For so long now the West Anglia Main Line has been East Anglia’s poor relation – any new trains delivered to the region have instead gone to the Great Eastern Main Line and the London Tilbury and Southend routes.
Infrastructure has been unreliable… yet Network Rail has pumped millions into upgrading the GEML. Overcrowding has been a problem… but no new trains have been made available or cascaded.
Operators on the West Anglia have had to use Class 317s for the best part of 20 years, on services with frequent stops caused by the nature of the infrastructure on what is essentially a two-track railway. Meanwhile they have watched as Great Northern services from Cambridge enjoy non-stop trains to King’s Cross, taking about 45 minutes on a largely four-track railway, using 100mph stock that actually runs at that speed. The WAML, in comparison, is limited to 80mph.
But things are changing. A 2007 Government White Paper (RAIL 571) selected National Express for £185 million of investment, featuring new timetables, improved facilities, cascaded trains and (most eye-catching of all) new trains.
Thirty four-car trains were ordered from Bombardier, at a value of £155m. Owned by Lloyds, the new Class 379 Electrostars are electric multiple units and (crucially) were ordered to supplement, not replace, trains. This meant National Express East Anglia was gaining a significant amount of seats that it could use on its busy West Anglia line.
Originally the ‘379s’ were ordered for use on the Stansted Express route, before this was later extended to Cambridge and Kings Lynn. While the ‘Stansteds’ will be their ‘bread and butter’ work (with 18 sets required, working as nine pairs), a further nine sets will operate to Cambridge and Kings Lynn. This is significant, because the Stansted Express route represents 20% of NXEA’s total business,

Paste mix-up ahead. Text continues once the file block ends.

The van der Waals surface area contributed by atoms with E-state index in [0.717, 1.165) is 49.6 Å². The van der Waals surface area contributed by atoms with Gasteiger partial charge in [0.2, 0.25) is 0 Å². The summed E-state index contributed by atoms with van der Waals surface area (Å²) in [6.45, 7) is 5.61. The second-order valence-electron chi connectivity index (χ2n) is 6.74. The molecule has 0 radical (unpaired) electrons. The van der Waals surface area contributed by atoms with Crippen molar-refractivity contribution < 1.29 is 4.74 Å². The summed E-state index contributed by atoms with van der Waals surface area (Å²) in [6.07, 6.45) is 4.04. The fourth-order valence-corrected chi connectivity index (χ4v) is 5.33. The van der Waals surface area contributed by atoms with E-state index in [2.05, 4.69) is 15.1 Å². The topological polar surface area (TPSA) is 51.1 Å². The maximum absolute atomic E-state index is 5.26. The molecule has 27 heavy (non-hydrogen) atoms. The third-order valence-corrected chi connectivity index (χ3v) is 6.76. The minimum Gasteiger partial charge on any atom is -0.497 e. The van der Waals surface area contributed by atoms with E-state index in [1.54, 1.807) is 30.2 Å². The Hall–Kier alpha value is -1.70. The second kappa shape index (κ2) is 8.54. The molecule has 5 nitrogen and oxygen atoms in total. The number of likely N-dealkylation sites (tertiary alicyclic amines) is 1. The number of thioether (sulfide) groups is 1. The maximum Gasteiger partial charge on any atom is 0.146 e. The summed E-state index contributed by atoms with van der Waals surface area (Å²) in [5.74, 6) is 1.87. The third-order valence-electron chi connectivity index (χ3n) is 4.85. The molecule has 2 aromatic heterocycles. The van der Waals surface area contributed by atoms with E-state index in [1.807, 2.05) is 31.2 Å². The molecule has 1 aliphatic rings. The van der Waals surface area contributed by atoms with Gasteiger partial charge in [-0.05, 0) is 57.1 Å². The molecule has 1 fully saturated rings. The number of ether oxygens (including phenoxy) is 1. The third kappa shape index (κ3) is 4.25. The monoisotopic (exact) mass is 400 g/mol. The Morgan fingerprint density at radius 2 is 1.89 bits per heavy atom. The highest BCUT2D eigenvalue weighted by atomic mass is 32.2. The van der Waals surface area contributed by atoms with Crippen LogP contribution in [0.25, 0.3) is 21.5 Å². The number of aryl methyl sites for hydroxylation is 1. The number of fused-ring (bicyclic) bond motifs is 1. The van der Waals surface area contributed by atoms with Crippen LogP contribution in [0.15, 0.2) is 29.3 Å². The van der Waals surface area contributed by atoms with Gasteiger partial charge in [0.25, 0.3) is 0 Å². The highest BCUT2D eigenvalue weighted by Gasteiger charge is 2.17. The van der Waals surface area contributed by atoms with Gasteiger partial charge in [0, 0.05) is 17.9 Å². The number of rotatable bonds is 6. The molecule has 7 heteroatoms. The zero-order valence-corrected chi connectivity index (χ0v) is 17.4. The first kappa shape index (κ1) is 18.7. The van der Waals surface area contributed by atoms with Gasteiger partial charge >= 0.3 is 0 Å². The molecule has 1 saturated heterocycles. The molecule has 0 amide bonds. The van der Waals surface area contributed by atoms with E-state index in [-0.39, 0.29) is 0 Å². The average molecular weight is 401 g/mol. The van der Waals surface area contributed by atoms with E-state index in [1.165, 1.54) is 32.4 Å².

Built at Bombardier’s Derby Litchurch Lane facility, the first Class 379, 379001, was unveiled to the press last October (RAIL 656) and delivered to NXEA for testing.
It has run over most of the operator’s electrified network, and has since returned to Derby for internal fitting following the end of its testing. Since then deliveries have been regular - so far 379001/003-029 have been released, with 379002 and 379030 still to come. All will be in traffic by August.
They started service in March, following a high-profile launch by Secretary of State for Transport Philip Hammond (RAIL 667). Initially two pairs were used each day, but at the start of the May timetable that increased to five. They work alongside the Class 317s that they will eventually replace.
Customer feedback, according to Capacity Enhancements and Programme Manager Keith Palmer, has been “excellent” and the staff “love them”.
He admits that there have been a few snags, although these are minor and have been ironed out. They mostly involved the on-board catering trollies, which were chipping chairs as they passed through some tight spaces on the train - this resulted in the trolley being kept in the same place (the seventh coach of eight) and passengers having to seek it out. The fitting of rubber ends to the corners fixed that problem.
“We have had some other issues. All new trains get them,” said Palmer, highlighting that getting the air conditioning right has been a problem, but one that is being addressed.
But what of the trains themselves?
RAIL travelled on two separate days - the first on June 1 with Palmer and NXEA Media Manager Peter Meades. We caught the 1055 London Liverpool Street-Stansted Airport and 1200 return, formed of 379023 and 379024, which were making their passenger debuts.